Bobby Mills interview

The UK’s Bobby Mills talks to us about his photographic practice and the rewards of slowing down.

Interview by Fraser Stanley
Published November 2013

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i. From the WA series
ii — iv. From The Road Not Taken  series

All images © Bobby Mills 2013

You visited Western Australia for six weeks in early 2012. Tell us a little about your experience of Australia and the process of making work abroad.

Being in Australia was the first time I had been away with the camera. I spent my time driving around in an old VW camper from one place to the next, really getting used to the space of Australia because, geez, there is a lot of it – a bit different to here in the UK.

Ultimately I had time and no agenda, which was good for making work, especially being somewhere unfamiliar. I was free to work intuitively – photograph things as I found them, not knowing what was going to come next.

The change in the quality of light really pushed me too. I can’t describe why, but it was different.

I understand you recently graduated from the University for the Creative Arts in Farnham. How did you find studying?

Yes, recently graduated. I enjoyed studying at Farnham, and my perception of photography changed a lot whilst doing so.

The main thing was how it gave me this bubble to work in. I could experiment, try new things, and figure out what I liked doing with a camera. The tutors encouraged self-development too, which gave me space to crack on how I wanted to, and generally gave me time to think.

Plenty of nice walks around there for when things got stressful.

“I was hooked as soon as I started walking. I found beautiful photographs right next to this roaring road.”

Your series
The Road Not Taken focuses on the M25, an orbital highway that travels in a circle. It is one of the busiest motorways in southern England, however in this project you followed the banks of the road by foot. What was it about the M25 that you felt drawn to when making this work?

So yeah, the M25 is an interesting one. I was reading a lot about 'the road', especially in a photographic context, so that had me thinking roads. The road as an idea traditionally goes somewhere; it leads to some place. The M25 doesn’t. It’s a circle; it goes nowhere. So this was one thing – some contradiction.

But it really came to my mind when I was driving home one day and at some point was on the M25. I wondered what I was passing by at 70mph, and in fact, what thousands of people pass by every day. The motorway forces you to look ahead – all you see is tail lights, with flashes of colours and landscapes passing you by.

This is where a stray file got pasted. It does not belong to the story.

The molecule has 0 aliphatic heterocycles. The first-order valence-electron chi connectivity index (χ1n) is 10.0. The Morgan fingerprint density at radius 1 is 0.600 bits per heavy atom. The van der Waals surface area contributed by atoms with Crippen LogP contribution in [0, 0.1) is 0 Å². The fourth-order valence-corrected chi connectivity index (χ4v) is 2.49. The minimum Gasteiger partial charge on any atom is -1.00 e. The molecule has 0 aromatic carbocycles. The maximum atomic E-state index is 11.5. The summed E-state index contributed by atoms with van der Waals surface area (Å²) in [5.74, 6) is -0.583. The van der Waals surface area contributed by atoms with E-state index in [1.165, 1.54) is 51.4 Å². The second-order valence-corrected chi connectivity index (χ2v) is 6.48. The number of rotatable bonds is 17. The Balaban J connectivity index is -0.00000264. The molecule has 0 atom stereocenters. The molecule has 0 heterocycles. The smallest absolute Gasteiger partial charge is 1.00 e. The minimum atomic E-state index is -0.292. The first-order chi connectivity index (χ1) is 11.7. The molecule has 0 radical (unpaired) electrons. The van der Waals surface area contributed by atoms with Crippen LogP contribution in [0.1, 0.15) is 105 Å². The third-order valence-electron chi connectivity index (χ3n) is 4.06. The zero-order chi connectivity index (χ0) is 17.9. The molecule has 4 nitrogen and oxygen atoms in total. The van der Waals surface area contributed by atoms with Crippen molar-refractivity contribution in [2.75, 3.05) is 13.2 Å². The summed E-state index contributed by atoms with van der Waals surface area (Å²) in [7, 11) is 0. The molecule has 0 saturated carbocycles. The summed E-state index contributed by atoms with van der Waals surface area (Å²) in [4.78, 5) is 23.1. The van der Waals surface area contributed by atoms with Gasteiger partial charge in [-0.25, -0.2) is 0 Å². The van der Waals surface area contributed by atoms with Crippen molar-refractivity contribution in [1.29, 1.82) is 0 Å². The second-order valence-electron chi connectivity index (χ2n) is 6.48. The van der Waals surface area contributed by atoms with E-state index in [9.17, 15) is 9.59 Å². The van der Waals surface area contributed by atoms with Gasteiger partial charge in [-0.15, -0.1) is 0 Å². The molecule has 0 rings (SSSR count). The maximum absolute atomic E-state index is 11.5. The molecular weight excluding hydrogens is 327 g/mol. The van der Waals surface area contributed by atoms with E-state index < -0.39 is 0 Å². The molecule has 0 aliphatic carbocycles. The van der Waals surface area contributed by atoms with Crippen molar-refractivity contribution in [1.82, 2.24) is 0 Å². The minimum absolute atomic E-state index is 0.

At some point I figured I’d slow it down, walk the banks and photograph with a 5x4 view camera. I looked intensely at what was readily overlooked. I was hooked as soon as I started walking. I found beautiful photographs right next to this roaring road.

It seems as though your work is often focused on travel and the notion of transience. This is particularly evident in your work 1440 Eggs and also in The Road Not Taken. Would it be fair to say that travel influences your work?

Travel certainly influences my work. It’s central – whether it’s a subtle sense of transience or something more literal.

“I slow down, and see pictures.”

Your working process is very traditional. You shoot both large and medium format film and present your works as hand-printed C-types. What is it about this process that you enjoy?

To me, photography is all about process. Working on film has a certain process that changes slightly with each format, but ultimately it’s the materials I enjoy – working with something tangible.

Working with large or medium format encourages a certain way of looking or seeing, which is the beginning. I slow down, and see pictures. Stephen Shore said working with large format is the photographic means of communicating what the world looks like in a heightened state of awareness, or something like that, and to me that’s it. The process of working on large format is in line with how I look at what’s around me – slowly, and with a certain sensibility. It’s an inherently considered way of working.

Pushing the analogue process all the way to print is important too. Again, it’s about materials and the subtlety of light that can be achieved printing straight from a negative. I find it gives me truer prints to what I saw when I set the shutter. Ultimately, I think it boils down to control – something that I think is being lost in the digital shift in photography. 

What’s next for Bobby Mills?

What’s next? Some seriously hard work mixed with equally hard play.